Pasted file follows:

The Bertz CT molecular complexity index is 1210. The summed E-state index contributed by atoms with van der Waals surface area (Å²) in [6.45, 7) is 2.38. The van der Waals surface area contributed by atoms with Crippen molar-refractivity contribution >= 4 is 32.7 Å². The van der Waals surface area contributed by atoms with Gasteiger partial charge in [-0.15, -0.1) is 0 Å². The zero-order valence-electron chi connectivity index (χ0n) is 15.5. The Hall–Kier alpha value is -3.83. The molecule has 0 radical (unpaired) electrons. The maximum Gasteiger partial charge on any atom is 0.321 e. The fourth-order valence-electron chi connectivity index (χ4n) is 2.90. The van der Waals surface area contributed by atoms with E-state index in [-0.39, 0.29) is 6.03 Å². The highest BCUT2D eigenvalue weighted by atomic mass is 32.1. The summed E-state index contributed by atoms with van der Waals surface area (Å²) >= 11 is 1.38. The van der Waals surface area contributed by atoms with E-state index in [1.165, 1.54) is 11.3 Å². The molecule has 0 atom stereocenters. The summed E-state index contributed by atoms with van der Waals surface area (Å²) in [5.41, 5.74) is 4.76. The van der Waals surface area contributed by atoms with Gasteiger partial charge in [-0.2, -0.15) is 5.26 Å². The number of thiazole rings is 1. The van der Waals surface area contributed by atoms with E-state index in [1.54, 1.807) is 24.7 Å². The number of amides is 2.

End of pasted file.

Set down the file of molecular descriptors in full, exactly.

The Bertz CT molecular complexity index is 1210. The summed E-state index contributed by atoms with van der Waals surface area (Å²) in [6.45, 7) is 2.38. The van der Waals surface area contributed by atoms with Crippen molar-refractivity contribution >= 4 is 32.7 Å². The van der Waals surface area contributed by atoms with Gasteiger partial charge in [-0.15, -0.1) is 0 Å². The zero-order valence-electron chi connectivity index (χ0n) is 15.5. The Hall–Kier alpha value is -3.83. The molecule has 0 radical (unpaired) electrons. The maximum Gasteiger partial charge on any atom is 0.321 e. The fourth-order valence-electron chi connectivity index (χ4n) is 2.90. The van der Waals surface area contributed by atoms with E-state index in [-0.39, 0.29) is 6.03 Å². The highest BCUT2D eigenvalue weighted by atomic mass is 32.1. The summed E-state index contributed by atoms with van der Waals surface area (Å²) >= 11 is 1.38. The van der Waals surface area contributed by atoms with E-state index in [1.165, 1.54) is 11.3 Å². The molecule has 0 atom stereocenters. The summed E-state index contributed by atoms with van der Waals surface area (Å²) in [5.41, 5.74) is 4.76. The van der Waals surface area contributed by atoms with Gasteiger partial charge in [-0.2, -0.15) is 5.26 Å². The number of thiazole rings is 1. The van der Waals surface area contributed by atoms with E-state index in [1.54, 1.807) is 24.7 Å². The number of amides is 2.